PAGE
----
Responding to the second crash of a Boeing 737 Max 8 soon after takeoff in less than five months, China ordered its airlines on Monday morning to ground all 96 of the aircraft that they operate.
The Civil Aviation Administration of China noted in its announcement of the grounding that both the Ethiopian Airlines crash on Sunday and a Lion Air crash in Indonesia in late October had involved very recently delivered Boeing 737 Max 8 aircraft that crashed soon after takeoff.
The Chinese aviation regulator said in its announcement that it had notified Chinese air carriers at 9 a.m. that they had nine hours to take the planes out of service. But the state-owned Assets Supervision and Administration Commission, a government agency that oversees the Chinese government’s large stakes in airlines and many other industries, announced on Weibo, a social media site, just an hour later that all of the carriers’ 96 Boeing 737 Max 8s had already been grounded, although the posting was later deleted.
Flight tracking websites showed that Chinese airlines were substituting Boeing 737-800s on Monday morning on routes where they had previously operated a Boeing 737 Max 8.
China’s main airlines are among the biggest users so far of the new Boeing jets, having taken delivery of most of the planes they have ordered so far. By contrast, many other carriers, often in slower-growing markets than China’s, have taken delivery of only a small fraction of their orders for the Boeing 737 Max 8.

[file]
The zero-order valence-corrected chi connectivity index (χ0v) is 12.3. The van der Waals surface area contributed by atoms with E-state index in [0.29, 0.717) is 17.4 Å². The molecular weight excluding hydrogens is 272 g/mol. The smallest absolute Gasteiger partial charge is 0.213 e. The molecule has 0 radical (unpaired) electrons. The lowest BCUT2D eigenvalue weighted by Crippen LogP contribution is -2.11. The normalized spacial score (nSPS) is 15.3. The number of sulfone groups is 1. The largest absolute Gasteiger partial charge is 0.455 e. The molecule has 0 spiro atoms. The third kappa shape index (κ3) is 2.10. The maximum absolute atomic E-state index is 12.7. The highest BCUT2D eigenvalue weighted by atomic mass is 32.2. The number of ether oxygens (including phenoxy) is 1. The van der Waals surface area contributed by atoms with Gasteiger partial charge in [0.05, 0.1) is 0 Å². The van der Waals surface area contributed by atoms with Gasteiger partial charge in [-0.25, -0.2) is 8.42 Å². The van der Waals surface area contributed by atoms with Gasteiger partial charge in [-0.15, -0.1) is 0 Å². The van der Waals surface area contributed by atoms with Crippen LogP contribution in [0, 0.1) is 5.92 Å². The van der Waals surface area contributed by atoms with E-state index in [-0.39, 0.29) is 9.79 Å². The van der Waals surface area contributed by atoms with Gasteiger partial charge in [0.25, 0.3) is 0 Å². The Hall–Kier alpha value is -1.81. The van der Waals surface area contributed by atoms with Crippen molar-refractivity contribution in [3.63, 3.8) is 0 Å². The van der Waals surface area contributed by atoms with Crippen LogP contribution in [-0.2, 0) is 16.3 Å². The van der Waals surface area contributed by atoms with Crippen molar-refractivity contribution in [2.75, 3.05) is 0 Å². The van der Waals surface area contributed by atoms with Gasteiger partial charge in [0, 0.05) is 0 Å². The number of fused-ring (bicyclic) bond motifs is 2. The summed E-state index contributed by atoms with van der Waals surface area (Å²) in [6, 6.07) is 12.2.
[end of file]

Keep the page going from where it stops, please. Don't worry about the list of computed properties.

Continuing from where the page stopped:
Separately, Boeing said it was postponing the external debut of its 777X plane, which had been planned for Wednesday. The company took the action in a statement in which it said it was “deeply saddened” by the Ethiopian Airlines Flight 302 accident.
On a commercial level, China’s aviation sector could actually benefit from the tragedies in Indonesia and Ethiopia. A government-owned company in Shanghai has begun doing flight tests of a Chinese-made alternative to the Boeing 737, called the Comac C919. The C919 is the cornerstone of China’s effort to build a commercial aviation competitor to Boeing and Airbus.
The C919 has already attracted hundreds of orders from air carriers in China’s state-controlled airline industry, and it is scheduled to deliver the plane starting in 2021. But China has struggled to find overseas buyers beyond securing a handful of orders from tiny airlines in impoverished countries that are heavily dependent on Chinese aid.
The C919 still faces big hurdles before it could prove to be a viable competitor. Airlines worry that it won’t be as fuel efficient as rival planes from Boeing and Airbus. Fuel is one of the main costs in operating a passenger airline, and even more important for international cargo airlines like FedEx, which have evinced little immediate interest in buying the C919. Big buyers would likely wait to see how the planes perform in China before making a commitment.
Another issue lies in how open about safety issues China will be. The country’s safety regulator and the manufacturer, the state-owned Commercial Aircraft Corporation of China, have worked closely with foreign experts so far on safety.
An embarrassing crash could test how willing the company and regulators in Beijing would be to share information. When a high-speed train crashed in southeastern China in July, 2011, the authorities quickly bulldozed the wreckage into pits and covered it over before investigators could even start trying to figure out what went wrong.
The Chinese government also issued an order to domestic media not to cover the crash and not to do investigations into what went wrong.
Airlines might switch instead to the better-known Airbus alternative, the A320neo.
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